I do not wish to make complaints against Martin de Leon; but my duty towards these new Colonists compels mo to say, that, according to statements made to me, it appears that he has treated a resident of this district, named Edward Dickenson, with injustice and cruelty. Dickenson's brother, who was killed by the Indians near Bexar, gave to De Leon a kettle, which he promised to deliver to him; on his return he was killed. Edward went to Bexar to obtain his deceased brother's property. De Leon claimed from him the kettle, which was then at Bexar, and which he promised to leave with SeƱor Sandoval; but he departed from Bexar prior to Sandoval's arrival, and left it with other property in a house under lock and key, in charge of Nixon to be delivered to Sandoval when he arrived. A thief entered the house and stole the kettle On the arrival of Dickenson at Guadalupe, on his way from Bexar to this town, De Leon arrested him and seized upon his property; or, to express it more clearly, put him in jail, took from him his rifle and a bag of wool, and detained him for 32 days.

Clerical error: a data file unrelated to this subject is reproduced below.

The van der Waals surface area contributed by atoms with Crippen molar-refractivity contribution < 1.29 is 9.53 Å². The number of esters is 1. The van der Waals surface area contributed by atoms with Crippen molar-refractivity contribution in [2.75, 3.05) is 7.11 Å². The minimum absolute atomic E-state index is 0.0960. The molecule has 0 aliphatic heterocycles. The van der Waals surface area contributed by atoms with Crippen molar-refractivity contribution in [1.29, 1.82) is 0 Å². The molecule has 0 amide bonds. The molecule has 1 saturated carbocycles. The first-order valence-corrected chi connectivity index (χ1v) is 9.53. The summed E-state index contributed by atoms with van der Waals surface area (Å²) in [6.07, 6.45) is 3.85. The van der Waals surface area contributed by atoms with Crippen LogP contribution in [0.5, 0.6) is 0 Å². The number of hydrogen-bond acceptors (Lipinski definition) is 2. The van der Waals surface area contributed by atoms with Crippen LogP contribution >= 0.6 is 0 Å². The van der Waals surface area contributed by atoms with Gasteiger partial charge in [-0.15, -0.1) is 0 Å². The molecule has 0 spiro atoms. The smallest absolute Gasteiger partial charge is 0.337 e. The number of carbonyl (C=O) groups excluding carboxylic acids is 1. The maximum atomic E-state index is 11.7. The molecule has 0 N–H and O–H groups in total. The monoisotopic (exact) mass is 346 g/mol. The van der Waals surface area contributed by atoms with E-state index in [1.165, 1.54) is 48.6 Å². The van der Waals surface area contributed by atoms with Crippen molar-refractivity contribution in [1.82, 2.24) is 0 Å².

Dickenson made his complaint to me and presented an account against De Leon, as follows:

$12 for a rifle, $5. for a sack of wool, $23. for one month's board, paid to Hardy, and $18 for one months detention, in all $53, without speaking of the forcible and violent manner in which he was detained. I do not say that Martin de Leon, went beyond the limits of his powers by taking from Dickenson all his property, detaining him for one month a prisoner, and sending him away on foot, without a real for his travelling expenses, because I have not heard what De Leon has to say in the matter, but I hope that Your Excellency will be pleased to give me your instructions respecting the course to be followed to ascertain the facts of the case. I consider it to be my duty to do so, because this business has created a great deal of excitement here, against De Leon, and some apprehension about the security of persons and property.